You can read more about slow cloth ideas at Elaine's blog:
Tuesday, September 28, 2010
Sunday, September 19, 2010
Wednesday, September 8, 2010
This week, I heard several comments from customers who experience knitter discrimination on a regular basis. They are getting tired of hearing, "What are you knitting, old lady?" ...when we are anything but old. 'Knitting' and 'old' do not automatically go together. And if they are lumped together, it should be in a complimentary way that shows respect to those who have practiced their skills for many years, and who can now practically knit in their sleep; respect for those who want to create something out of mere sticks and string, passing skills from one generation to the next.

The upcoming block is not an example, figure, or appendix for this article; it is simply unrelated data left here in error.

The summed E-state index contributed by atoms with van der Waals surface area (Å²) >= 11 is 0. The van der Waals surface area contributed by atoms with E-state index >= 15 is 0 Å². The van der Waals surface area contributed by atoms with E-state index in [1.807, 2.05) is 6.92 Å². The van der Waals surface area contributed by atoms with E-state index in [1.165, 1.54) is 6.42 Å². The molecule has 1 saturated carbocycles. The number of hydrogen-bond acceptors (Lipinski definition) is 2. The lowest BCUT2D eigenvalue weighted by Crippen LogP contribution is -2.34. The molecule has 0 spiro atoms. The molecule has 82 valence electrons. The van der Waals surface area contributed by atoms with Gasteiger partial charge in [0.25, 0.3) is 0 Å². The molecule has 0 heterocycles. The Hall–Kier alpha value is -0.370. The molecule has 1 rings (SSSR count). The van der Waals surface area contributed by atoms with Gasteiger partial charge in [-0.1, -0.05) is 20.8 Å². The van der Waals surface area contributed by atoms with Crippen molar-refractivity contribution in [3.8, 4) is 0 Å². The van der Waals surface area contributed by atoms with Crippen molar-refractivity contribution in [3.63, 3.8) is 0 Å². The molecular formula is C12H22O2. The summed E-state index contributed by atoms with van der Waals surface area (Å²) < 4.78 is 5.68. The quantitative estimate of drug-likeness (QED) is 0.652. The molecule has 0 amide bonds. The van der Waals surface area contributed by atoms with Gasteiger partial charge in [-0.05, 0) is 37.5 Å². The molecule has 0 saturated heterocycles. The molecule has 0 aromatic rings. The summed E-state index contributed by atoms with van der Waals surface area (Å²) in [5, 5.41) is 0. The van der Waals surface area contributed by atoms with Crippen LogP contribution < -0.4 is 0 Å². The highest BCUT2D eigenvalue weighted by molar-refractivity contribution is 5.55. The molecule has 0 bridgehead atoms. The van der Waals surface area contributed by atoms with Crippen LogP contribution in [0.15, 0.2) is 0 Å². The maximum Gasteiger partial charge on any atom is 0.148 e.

....stepping down off my soapbox
Our list of non-traditional jobs/careers for knitters has grown. One reader sent the following to me by email:
"My late husband was an expert knitter, having been taught by his mother when he was ten years old and a new brother arrived in the family. He started knitting baby clothes. He was an electrical engineer and designer by trade and in later years, when health forced him to give up his career, he took up knitting again, and began designing and knitting his own sweaters - Aran knits, and many other styles, with matching caps. Whenever we were out together and someone admired his sweater and asked if his wife had knit it for him, I would proudly declare, "No, he designed and knit that for himself." When he passed away in 2004, I buried him in one of his favourite sweaters, a beautiful Aran cardigan.